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As USA visa holders and UK passport Holders we have been through the process of moving to the USA and starting a Business , Buying property and getting the Kids into school and all that goes with this stressful process. Here is a direct resoucre link to USA Visa site

Overview

The Treaty Trader (E-1) or Treaty Investor (E-2) visa is for a national of a country with which the United States (U.S.) maintains a treaty of commerce and navigation who is coming to the U.S. to carry on substantial trade, including trade in services or technology, principally between the U.S. and the treaty country, or to develop and direct the operations of an enterprise in which the national has invested, or is in the process of investing a substantial amount of capital, under the provisions of the Immigration and Nationality Act. For a list of participating countries, select Treaty Countries.

Requirements: Treaty Trader

Treaty trader applicants must meet specific requirements to qualify for a treaty trader (E-1) visa under immigration law. The consular officer will determine whether a treaty trader applicant qualifies for a visa.

  • The applicant must be a national of a treaty country.
  • The trading firm for which the applicant is coming to the U. S. must have the nationality of the treaty country.
  • The international trade must be "substantial" in the sense that there is a sizable and continuing volume of trade.
  • The trade must be principally between the U.S. and the treaty country, which is defined to mean that more than 50 percent of the international trade involved must be between the U.S. and the country of the applicant's nationality.
  • Trade means the international exchange of goods, services, and technology. Title of the trade items must pass from one party to the other.
  • The applicant must be employed in a supervisory or executive capacity, or possess highly specialized skills essential to the efficient operation of the firm. Ordinary skilled or unskilled workers do not qualify.

Requirements: Treaty Investor

Treaty investor applicants must meet specific requirements to qualify for a treaty investor (E-2) visa under immigration law. The consular officer will determine whether a treaty investor applicant qualifies for a visa.

  • The investor, either a real or corporate person, must be a national of a treaty country.
  • The investment must be substantial. It must be sufficient to ensure the successful operation of the enterprise. The percentage of investment for a low-cost business enterprise must be higher than the percentage of investment in a high-cost enterprise.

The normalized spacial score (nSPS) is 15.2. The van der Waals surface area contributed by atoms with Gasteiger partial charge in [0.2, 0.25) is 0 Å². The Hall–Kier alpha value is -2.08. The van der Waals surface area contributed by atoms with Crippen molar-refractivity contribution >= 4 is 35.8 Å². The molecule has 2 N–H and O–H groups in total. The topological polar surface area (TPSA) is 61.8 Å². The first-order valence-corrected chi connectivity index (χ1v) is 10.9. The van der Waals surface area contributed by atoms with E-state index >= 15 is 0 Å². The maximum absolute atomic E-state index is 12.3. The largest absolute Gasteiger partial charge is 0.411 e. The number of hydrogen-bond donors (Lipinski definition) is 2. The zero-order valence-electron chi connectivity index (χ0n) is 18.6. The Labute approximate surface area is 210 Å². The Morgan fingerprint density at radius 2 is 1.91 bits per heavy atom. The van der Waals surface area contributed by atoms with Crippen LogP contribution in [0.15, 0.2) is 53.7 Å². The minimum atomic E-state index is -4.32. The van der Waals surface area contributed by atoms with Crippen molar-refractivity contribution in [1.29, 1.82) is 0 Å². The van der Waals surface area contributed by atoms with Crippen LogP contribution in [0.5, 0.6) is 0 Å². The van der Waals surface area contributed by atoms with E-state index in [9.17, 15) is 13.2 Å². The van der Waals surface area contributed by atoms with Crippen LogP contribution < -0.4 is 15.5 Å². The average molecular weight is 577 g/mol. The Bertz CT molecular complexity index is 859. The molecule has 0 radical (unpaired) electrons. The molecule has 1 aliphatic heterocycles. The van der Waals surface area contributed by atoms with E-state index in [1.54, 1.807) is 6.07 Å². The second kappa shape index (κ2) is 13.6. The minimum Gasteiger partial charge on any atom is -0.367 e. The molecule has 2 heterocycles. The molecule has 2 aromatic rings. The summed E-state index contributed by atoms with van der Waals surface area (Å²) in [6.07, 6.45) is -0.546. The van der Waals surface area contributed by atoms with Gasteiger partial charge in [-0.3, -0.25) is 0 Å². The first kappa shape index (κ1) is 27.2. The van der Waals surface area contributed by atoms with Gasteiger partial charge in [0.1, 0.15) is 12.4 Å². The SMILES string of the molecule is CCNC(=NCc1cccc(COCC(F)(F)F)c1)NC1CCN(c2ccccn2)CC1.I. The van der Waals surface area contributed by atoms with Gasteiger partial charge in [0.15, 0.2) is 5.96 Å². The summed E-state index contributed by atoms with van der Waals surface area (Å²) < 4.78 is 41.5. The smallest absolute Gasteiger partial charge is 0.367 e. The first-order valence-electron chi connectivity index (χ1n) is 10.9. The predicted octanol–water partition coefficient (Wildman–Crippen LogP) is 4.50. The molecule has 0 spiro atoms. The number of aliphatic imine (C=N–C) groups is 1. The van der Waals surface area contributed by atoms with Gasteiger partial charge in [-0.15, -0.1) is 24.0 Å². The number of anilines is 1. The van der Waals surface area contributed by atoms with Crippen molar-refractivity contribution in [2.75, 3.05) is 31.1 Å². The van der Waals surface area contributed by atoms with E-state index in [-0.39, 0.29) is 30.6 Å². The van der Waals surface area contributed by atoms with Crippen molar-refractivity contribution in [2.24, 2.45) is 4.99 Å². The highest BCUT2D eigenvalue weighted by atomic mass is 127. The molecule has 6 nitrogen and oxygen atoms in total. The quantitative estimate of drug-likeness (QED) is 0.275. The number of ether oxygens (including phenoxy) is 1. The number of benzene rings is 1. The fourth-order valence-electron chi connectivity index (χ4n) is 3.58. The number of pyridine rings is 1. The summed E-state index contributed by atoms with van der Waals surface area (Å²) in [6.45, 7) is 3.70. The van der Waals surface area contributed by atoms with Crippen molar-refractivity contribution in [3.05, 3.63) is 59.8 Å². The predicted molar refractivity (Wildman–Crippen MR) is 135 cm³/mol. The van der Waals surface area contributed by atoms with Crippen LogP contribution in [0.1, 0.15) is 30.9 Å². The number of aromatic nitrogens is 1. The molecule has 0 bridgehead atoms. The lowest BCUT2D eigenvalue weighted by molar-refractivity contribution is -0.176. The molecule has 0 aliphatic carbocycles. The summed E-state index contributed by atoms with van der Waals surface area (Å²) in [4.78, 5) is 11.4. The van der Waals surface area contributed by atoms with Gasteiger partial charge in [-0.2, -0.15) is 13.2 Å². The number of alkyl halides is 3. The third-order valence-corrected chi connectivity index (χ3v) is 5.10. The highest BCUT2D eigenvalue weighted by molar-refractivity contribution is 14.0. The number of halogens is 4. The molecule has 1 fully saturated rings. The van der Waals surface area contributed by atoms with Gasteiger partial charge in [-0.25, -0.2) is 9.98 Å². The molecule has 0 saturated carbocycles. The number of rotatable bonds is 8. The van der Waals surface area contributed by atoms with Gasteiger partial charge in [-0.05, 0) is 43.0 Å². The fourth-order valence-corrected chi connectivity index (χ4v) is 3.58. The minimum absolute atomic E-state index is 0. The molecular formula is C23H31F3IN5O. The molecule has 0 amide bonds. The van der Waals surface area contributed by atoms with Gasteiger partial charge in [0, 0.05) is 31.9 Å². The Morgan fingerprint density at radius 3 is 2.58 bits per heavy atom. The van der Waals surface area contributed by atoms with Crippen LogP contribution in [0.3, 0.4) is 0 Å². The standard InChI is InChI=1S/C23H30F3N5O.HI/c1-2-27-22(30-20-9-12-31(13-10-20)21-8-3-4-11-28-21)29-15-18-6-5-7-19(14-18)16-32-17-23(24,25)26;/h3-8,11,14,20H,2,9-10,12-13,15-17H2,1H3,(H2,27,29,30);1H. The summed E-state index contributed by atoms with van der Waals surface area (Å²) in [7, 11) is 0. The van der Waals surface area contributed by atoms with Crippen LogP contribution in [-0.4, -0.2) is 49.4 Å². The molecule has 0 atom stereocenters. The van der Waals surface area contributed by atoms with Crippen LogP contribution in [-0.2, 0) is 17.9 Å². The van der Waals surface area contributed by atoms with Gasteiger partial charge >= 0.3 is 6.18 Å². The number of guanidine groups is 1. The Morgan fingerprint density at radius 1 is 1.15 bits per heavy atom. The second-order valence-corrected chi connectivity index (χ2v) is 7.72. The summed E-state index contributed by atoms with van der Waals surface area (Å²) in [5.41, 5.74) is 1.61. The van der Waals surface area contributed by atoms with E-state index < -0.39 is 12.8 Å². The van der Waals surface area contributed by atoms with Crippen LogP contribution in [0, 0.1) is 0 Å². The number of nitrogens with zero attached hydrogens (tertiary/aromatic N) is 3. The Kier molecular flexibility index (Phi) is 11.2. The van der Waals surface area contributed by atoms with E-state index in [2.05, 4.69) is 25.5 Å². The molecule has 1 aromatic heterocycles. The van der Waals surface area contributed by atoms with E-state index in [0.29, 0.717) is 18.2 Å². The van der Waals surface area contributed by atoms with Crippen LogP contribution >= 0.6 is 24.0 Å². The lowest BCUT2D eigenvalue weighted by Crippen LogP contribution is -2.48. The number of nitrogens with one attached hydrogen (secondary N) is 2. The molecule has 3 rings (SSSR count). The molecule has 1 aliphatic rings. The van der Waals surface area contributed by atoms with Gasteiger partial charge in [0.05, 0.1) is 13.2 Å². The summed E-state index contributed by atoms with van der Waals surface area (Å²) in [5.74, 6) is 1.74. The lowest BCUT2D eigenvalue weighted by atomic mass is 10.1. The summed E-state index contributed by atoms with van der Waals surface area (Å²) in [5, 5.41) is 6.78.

• The investment must be a real operating enterprise. Speculative or idle investment does not qualify. Uncommitted funds in a bank account or similar security are not considered an investment.
  • The investment may not be marginal. It must generate significantly more income than just to provide a living to the investor and family, or it must have a significant economic impact in the U.S.
  • The investor must have control of the funds, and the investment must be at risk in the commercial sense. Loans secured with the assets of the investment enterprise are not allowed.
  • The investor must be coming to the U.S. to develop and direct the enterprise. If the applicant is not the principal investor, he or she must be employed in a supervisory, executive, or highly specialized skill capacity. Ordinary skilled and unskilled workers do not qualify.

Applying for the Visa

Applicants for visas should generally apply at the U.S. Embassy or Consulate with jurisdiction over their place of permanent residence. Although visa applicants may apply at any U.S. consular office abroad, it may be more difficult to qualify for the visa outside the country of permanent residence. As part of the visa application process, an interview at the embassy consular section is required for visa applicants from age 14 through 79, with few exceptions. Persons age 13 and younger, and age 80 and older, generally do not require an interview, unless requested by embassy or consulate. The waiting time for an interview appointment for applicants can vary, so early visa application is strongly encouraged. Visa wait times for interview appointments and visa processing time information for each U.S. Embassy or Consulate worldwide is available on our website at Visa Wait Times, and on most embassy websites. Learn how to schedule an appointment for an interview, pay the application processing fee, review embassy specific instructions, and much more by visiting the Embassy or Consulate website where you will apply.

During the visa application process, usually at the interview, an ink-free, digital fingerprint scan will be quickly taken. Some visa applications require furtheradministrative processing, which takes additional time after the visa applicant's interview by a Consular Officer.

Required Documentation

Each applicant for a treaty trader (E-1) visa must submit these forms and documentation, as explained below.

  • Online Nonimmigrant Visa Electronic Application, Form DS-160. Visit ourDS-160 webpage to learn more about the DS-160 online process.
  • Nonimmigrant Treaty Trader/Treaty Investor Application, Form DS-156E,completed and signed.
  • A passport valid for travel to the U.S. and with a validity date at least six months beyond the applicant's intended period of stay in the U.S. (unless country-specific agreements provide exemptions). If more than one person is included in the passport, each person must complete a Form DS-160 application.
  • One (1) 2x2 photograph. See the required photo format explained in Photograph Requirements.

Each applicant for a treaty investor (E-2) visa must submit these forms and documentation, as explained below.

  • Online Nonimmigrant Visa Electronic Application, Form DS-160. Visit ourDS-160 webpage to learn more about the DS-160 online process.
  • Nonimmigrant Treaty Trader/Treaty Investor Application, Form DS-156E,completed and signed, if you are an Executive/Manager/Essential Employee.
  • A passport valid for travel to the U.S. and with a validity date at least six months beyond the applicant's intended period of stay in the U.S. (unless country-specific agreements provide exemptions). If more than one person is included in the passport, each person must complete a Form DS-160 application.
  • One (1) 2x2 photograph. See the required photo format explained in Photograph Requirements.

What are the Required Visa Fees?

  • Nonimmigrant visa application processing fee - For current fees for Department of State government services, select Fees. You will need to provide a receipt showing the visa application processing fee has been paid, when you come for your visa interview.